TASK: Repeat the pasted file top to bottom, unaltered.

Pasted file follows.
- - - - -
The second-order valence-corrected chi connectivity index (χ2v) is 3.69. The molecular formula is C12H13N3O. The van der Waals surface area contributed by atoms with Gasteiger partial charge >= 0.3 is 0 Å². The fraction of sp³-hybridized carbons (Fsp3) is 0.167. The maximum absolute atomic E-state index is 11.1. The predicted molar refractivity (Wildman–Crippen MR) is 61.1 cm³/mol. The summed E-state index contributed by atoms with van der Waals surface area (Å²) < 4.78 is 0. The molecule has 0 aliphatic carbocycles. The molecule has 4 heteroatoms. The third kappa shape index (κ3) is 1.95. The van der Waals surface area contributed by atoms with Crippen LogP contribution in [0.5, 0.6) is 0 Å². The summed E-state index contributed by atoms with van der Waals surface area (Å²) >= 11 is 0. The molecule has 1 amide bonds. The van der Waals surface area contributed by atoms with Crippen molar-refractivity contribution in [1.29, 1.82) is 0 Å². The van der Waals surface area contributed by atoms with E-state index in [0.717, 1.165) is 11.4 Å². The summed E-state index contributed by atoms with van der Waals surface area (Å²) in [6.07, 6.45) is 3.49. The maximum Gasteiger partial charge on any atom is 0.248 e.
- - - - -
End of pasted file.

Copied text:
The second-order valence-corrected chi connectivity index (χ2v) is 3.69. The molecular formula is C12H13N3O. The van der Waals surface area contributed by atoms with Gasteiger partial charge >= 0.3 is 0 Å². The fraction of sp³-hybridized carbons (Fsp3) is 0.167. The maximum absolute atomic E-state index is 11.1. The predicted molar refractivity (Wildman–Crippen MR) is 61.1 cm³/mol. The summed E-state index contributed by atoms with van der Waals surface area (Å²) < 4.78 is 0. The molecule has 0 aliphatic carbocycles. The molecule has 4 heteroatoms. The third kappa shape index (κ3) is 1.95. The van der Waals surface area contributed by atoms with Crippen LogP contribution in [0.5, 0.6) is 0 Å². The summed E-state index contributed by atoms with van der Waals surface area (Å²) >= 11 is 0. The molecule has 1 amide bonds. The van der Waals surface area contributed by atoms with Crippen molar-refractivity contribution in [1.29, 1.82) is 0 Å². The van der Waals surface area contributed by atoms with E-state index in [0.717, 1.165) is 11.4 Å². The summed E-state index contributed by atoms with van der Waals surface area (Å²) in [6.07, 6.45) is 3.49. The maximum Gasteiger partial charge on any atom is 0.248 e.